Emails sent in 2010 between Andrew Nunn, former correspondence clerk at Lambeth Palace, and Pitcher while he was Lambeth communications director, were read out at IICSA, the Independent Inquiry into Child Sexual Abuse, in 2018. The emails suggested "throwing" the then Bishop of Chichester, the Rt Revd John Hind, "to the press as a sacrifice", in the hope that it would distance Archbishop Rowan Williams from the abuse scandal and prevent the media from suggesting that the CofE’s abuse problem was as grave as that of the Roman Catholic Church. Pitcher insisted on social media that the Church should not see him as "the bad boy of its communications" and that in 2010 the prevailing culture inside Lambeth Palace was "to stonewall, to do and say nothing in response to abuse allegations."[7][8]


Educated at Blundell's School[9] in Tiverton, Devon, he has honours degrees in Contextual Theology from Middlesex University (2005) and in Drama and Theatre Arts from Birmingham University (1977). Pitcher lives with his wife and several children in Sussex.


Pitcher has contributed numerous articles in newspapers and magazines, usually on business topics and public ethics, including The Guardian[10] and the New Statesman.[11] His first novel, A Dark Nativity, was published by Unbound in 2017. His book, A Time To Live: The Case Against Assisted Suicide and Euthanasia was published in July 2010 by Lion Hudson.[3] In 2002, Wiley published his work The Death of Spin, an indictment of the superficiality of business and politics.[12] In 1989, he published The Public Faced: Your Message and the Media[13] with Charles Stewart-Smith, illustrated with the Alex cartoon strip.


  1. ^ Robinson, James (18 June 2010). "George Pitcher leaves Daily Telegraph". The Guardian. Retrieved 27 July 2015. CS1 maint: discouraged parameter (link)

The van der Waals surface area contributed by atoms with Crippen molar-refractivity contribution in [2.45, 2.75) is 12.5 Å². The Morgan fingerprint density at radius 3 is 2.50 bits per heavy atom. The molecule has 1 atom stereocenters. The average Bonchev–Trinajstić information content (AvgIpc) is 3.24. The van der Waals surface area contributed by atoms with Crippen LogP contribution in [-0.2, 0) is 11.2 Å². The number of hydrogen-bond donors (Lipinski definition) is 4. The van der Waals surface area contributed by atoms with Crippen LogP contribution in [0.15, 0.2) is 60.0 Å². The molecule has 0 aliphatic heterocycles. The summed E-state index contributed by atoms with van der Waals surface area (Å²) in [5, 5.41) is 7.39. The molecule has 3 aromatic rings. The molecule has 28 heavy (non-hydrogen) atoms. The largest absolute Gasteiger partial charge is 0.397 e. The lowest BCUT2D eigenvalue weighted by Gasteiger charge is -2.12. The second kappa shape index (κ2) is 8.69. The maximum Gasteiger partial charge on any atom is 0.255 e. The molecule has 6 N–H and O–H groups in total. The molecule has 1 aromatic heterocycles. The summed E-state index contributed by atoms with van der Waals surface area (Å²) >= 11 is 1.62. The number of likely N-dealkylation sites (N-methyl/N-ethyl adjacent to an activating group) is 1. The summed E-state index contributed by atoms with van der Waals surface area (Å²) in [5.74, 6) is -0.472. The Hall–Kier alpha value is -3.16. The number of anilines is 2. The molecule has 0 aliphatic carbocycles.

2. ^ "It's time for Dr Rowan Williams to square up to a rampant Rome". Daily Telegraph.
  3. ^ a b Pitcher, George (2010). A Time to Live: The Cases Against Euthanasia and Assisted Suicide. Monarch Books. ISBN 978-1854249876.
  4. ^ "The Economics of Death and the Sanctity of Life". The London Institute for Contemporary Christianity. Retrieved 16 December 2016. CS1 maint: discouraged parameter (link)
  5. ^ Pitcher, George (10 December 2008). "Assisted suicide documentary is indefensible". The Telegraph. Retrieved 16 December 2016. CS1 maint: discouraged parameter (link)
  6. ^ Pitcher, George (14 January 2009). "The secular war against religion in schools". Daily Telegraph. Retrieved 27 July 2015. CS1 maint: discouraged parameter (link)
  7. ^ "Church's approach to abuse was to 'stonewall' and 'say nothing', says Rowan Williams' former aide". Christian Today. 15 March 2018. Retrieved 12 November 2018. CS1 maint: discouraged parameter (link)
  8. ^ "Sexist church culture may be linked to failure to tackle child abuse - Williams". Premier. 15 March 2018. Retrieved 12 November 2018. CS1 maint: discouraged parameter (link)
  9. ^ "Notable Old Blundellians". Blundell's School. Archived from the original on 7 August 2011. Retrieved 27 July 2015. CS1 maint: discouraged parameter (link)
  10. ^ "George Pitcher". The Guardian. Retrieved 16 December 2016. CS1 maint: discouraged parameter (link)
  11. ^ "George Pitcher". New Statesman. Retrieved 16 December 2016. CS1 maint: discouraged parameter (link)
  12. ^ Hall, Ian (4 October 2002). "PROFILE: George Pitcher, Luther Pendragon - Pendragon's Pitcher turns spin on its head". PR Week. Retrieved 27 July 2015. CS1 maint: discouraged parameter (link)
  13. ^ Pitcher, George (1989). The public faced: Your message and the media. Ludgate. ISBN 978-0951450703.